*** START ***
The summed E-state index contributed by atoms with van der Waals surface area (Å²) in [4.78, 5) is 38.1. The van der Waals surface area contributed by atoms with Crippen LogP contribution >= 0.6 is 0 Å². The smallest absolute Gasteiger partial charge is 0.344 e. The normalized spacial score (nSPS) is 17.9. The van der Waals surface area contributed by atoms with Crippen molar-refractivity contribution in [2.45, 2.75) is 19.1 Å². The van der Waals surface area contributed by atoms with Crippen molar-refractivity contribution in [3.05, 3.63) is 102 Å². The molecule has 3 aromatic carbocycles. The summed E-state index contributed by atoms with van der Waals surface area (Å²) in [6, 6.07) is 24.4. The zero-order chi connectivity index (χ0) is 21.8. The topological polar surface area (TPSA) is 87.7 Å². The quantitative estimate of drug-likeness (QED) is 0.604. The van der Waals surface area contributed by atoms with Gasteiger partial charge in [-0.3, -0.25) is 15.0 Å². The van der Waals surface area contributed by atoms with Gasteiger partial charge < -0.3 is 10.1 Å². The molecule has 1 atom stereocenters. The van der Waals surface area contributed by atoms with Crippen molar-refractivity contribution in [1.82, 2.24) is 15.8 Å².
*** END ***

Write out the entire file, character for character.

The summed E-state index contributed by atoms with van der Waals surface area (Å²) in [4.78, 5) is 38.1. The van der Waals surface area contributed by atoms with Crippen LogP contribution >= 0.6 is 0 Å². The smallest absolute Gasteiger partial charge is 0.344 e. The normalized spacial score (nSPS) is 17.9. The van der Waals surface area contributed by atoms with Crippen molar-refractivity contribution in [2.45, 2.75) is 19.1 Å². The van der Waals surface area contributed by atoms with Crippen molar-refractivity contribution in [3.05, 3.63) is 102 Å². The molecule has 3 aromatic carbocycles. The summed E-state index contributed by atoms with van der Waals surface area (Å²) in [6, 6.07) is 24.4. The zero-order chi connectivity index (χ0) is 21.8. The topological polar surface area (TPSA) is 87.7 Å². The quantitative estimate of drug-likeness (QED) is 0.604. The van der Waals surface area contributed by atoms with Gasteiger partial charge in [-0.3, -0.25) is 15.0 Å². The van der Waals surface area contributed by atoms with Gasteiger partial charge < -0.3 is 10.1 Å². The molecule has 1 atom stereocenters. The van der Waals surface area contributed by atoms with Crippen molar-refractivity contribution in [1.82, 2.24) is 15.8 Å².